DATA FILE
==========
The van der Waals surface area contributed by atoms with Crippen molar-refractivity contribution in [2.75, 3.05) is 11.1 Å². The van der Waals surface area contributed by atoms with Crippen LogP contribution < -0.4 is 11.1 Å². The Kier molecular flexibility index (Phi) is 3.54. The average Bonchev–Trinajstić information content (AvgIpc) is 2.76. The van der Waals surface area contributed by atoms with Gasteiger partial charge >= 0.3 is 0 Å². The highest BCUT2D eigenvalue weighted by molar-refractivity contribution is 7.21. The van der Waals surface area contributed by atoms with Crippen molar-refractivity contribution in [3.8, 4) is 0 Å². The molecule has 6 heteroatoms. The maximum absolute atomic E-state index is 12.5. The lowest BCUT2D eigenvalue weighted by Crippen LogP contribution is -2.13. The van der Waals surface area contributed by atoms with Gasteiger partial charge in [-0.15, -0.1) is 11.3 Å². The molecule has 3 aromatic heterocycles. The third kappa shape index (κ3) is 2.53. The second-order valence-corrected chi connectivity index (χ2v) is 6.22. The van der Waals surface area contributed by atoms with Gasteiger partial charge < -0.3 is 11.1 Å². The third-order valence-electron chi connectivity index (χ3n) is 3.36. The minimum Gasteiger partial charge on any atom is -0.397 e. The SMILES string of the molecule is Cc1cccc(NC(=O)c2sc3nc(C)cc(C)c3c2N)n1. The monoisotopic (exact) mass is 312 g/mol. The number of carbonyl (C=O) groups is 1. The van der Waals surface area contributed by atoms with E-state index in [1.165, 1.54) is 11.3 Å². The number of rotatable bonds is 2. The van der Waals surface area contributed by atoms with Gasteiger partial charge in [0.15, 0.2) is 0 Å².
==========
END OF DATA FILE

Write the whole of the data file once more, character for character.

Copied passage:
The van der Waals surface area contributed by atoms with Crippen molar-refractivity contribution in [2.75, 3.05) is 11.1 Å². The van der Waals surface area contributed by atoms with Crippen LogP contribution < -0.4 is 11.1 Å². The Kier molecular flexibility index (Phi) is 3.54. The average Bonchev–Trinajstić information content (AvgIpc) is 2.76. The van der Waals surface area contributed by atoms with Gasteiger partial charge >= 0.3 is 0 Å². The highest BCUT2D eigenvalue weighted by molar-refractivity contribution is 7.21. The van der Waals surface area contributed by atoms with Crippen molar-refractivity contribution in [3.8, 4) is 0 Å². The molecule has 6 heteroatoms. The maximum absolute atomic E-state index is 12.5. The lowest BCUT2D eigenvalue weighted by Crippen LogP contribution is -2.13. The van der Waals surface area contributed by atoms with Gasteiger partial charge in [-0.15, -0.1) is 11.3 Å². The molecule has 3 aromatic heterocycles. The third kappa shape index (κ3) is 2.53. The second-order valence-corrected chi connectivity index (χ2v) is 6.22. The van der Waals surface area contributed by atoms with Gasteiger partial charge < -0.3 is 11.1 Å². The third-order valence-electron chi connectivity index (χ3n) is 3.36. The minimum Gasteiger partial charge on any atom is -0.397 e. The SMILES string of the molecule is Cc1cccc(NC(=O)c2sc3nc(C)cc(C)c3c2N)n1. The monoisotopic (exact) mass is 312 g/mol. The number of carbonyl (C=O) groups is 1. The van der Waals surface area contributed by atoms with E-state index in [1.165, 1.54) is 11.3 Å². The number of rotatable bonds is 2. The van der Waals surface area contributed by atoms with Gasteiger partial charge in [0.15, 0.2) is 0 Å².